Starting an Internet of Things Business Blog Series: Five reasons why an IoT start-up may fail

Al Sisto

Blog by: Al Sisto - 15 / Nov / 2017

How’s this for an Internet of Things (IoT) start-up story?

You’ve come up with a compelling product – and you’ve turned that product into a reality. You’ve got a decent marketing strategy in place, and you’ve considered how to finance your business on an ongoing basis. You’ve even evolved the user experience, and thought about security. In short, you’ve followed all the advice in our ongoing blog series on how to launch a brand-new IoT business.

Is that enough? Of course not. Running a business always involves risk, and IoT businesses are operating in a particular dynamic and sometimes even dangerous market. In this blog, then, we’re giving you a run-through of five common reasons why IoT start-ups fail. Don’t make one of them.

Reason 1: Failing to plan

This mistake isn’t just common to IoT start-ups. Any business, small or large, brand-new or old-hat, needs a clear, strategic plan in place for the coming months. It provides a guide and roadmap for business leaders, and is an essential document for raising finance, bringing new partners and investors on-board, and even developing new products. Fail to write a detailed business plan, or fail to keep your existing plan up-to-date and at the centre of your operations, and you are inviting overall business failure from the outset.

Reason 2: Ignoring security

We’ve blogged specifically about the importance of designing and building with security at the forefront when starting a new IoT business – we cannot overstate how crucial this is. In today’s dynamic cyber threat landscape, and with new regulatory frameworks like the GDPR coming into force or being updated almost continuously, neglecting cybersecurity is a recipe for failure. IoT businesses need to not only bake security into everything they do; they need to be able to demonstrate and prove how seriously they take the integrity of their customers’ date. No excuses.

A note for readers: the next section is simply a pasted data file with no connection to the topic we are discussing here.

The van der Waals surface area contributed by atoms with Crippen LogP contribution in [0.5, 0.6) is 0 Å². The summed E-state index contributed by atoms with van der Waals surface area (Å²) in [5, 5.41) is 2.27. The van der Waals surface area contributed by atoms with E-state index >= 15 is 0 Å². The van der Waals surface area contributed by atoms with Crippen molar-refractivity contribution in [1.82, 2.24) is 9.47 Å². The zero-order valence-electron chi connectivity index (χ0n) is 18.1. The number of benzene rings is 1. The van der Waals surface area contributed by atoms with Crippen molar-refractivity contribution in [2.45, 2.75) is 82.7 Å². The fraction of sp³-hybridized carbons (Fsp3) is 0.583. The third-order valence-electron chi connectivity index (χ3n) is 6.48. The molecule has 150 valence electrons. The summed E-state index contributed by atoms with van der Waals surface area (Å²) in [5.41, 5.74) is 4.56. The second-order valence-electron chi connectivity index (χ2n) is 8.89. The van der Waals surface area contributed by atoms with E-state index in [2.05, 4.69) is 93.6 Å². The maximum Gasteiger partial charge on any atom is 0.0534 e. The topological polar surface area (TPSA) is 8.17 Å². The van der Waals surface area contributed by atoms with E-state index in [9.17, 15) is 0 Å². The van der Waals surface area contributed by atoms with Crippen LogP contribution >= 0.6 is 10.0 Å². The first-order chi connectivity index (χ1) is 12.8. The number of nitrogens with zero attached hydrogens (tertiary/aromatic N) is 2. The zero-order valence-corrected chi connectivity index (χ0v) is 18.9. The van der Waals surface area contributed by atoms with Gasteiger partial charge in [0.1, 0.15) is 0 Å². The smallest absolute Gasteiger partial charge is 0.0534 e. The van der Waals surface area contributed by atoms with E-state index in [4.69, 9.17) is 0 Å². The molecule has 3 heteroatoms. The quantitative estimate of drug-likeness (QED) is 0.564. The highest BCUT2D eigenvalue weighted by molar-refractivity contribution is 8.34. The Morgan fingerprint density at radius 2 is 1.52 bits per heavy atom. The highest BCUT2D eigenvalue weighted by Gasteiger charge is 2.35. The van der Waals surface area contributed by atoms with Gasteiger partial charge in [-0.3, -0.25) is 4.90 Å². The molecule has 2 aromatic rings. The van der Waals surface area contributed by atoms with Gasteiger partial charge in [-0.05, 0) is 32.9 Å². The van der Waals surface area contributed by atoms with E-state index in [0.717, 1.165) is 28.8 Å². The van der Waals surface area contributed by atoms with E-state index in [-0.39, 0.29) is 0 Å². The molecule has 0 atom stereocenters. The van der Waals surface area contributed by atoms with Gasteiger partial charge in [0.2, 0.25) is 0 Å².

Reason 3: Leading with product, not value

It’s all too easy to get carried away with a vision for a product, and forget that the purpose of that product is to deliver a tangible business or consumer value. That value should be at the heart of everything you do as an IoT business owner. Without it at the forefront of your decisions, you risk creating something that under-delivers – or delivers something that your customers simply don’t want.

Reason 4: Underestimating hardware costs

More IoT start-ups are launched by experts in software development, not hardware manufacture. After all, such developers are more likely to appreciate the intricacies of connected technology, and the potential benefits of harnessing and analysing previously untapped data. 

The trouble is, this can lead to damaging knowledge gaps in terms of everything from the cost of raw materials, to the time taken to build and package the physical product itself. ‘Cost’ covers time as well as money, remember. If you don’t have that knowledge and experience in-house, you need to bring it on board as early as possible.

Reason 5: Lack of focus

The IoT landscape is so dynamic and so full of possibility that many new entrepreneurs in this space fall into the trap of trying to be all things to all people. Or alternatively, of following three or four ideas at the same time. In short, they let excitement and enthusiasm win out against strategy and clear-headedness.

In the early stages of a business’s life, it is more critical than it any other point to have a razor-sharp focus on a core offering. There’s time later on for diversification and experimentation, once you’ve got a winning formula established. But spreading your focus too thin in the early stages is likely to mean that you end up with half a dozen mediocre or unworkable products, and nothing to contribute to your bottom line.

Want to read more in our blog series on starting a brand-new IoT business? Here are the others in the collection:

  1. Developing the initial idea and product design
  2. Marketing and selling the idea
  3. Financing your IoT start-up
  4. Evolving the user experience once your business is up and running
  5. Designing and building with security at the forefront
  6. Preparing your pitch for funding

   

Topics: IoT, starting a business, IoT failure, IoT project

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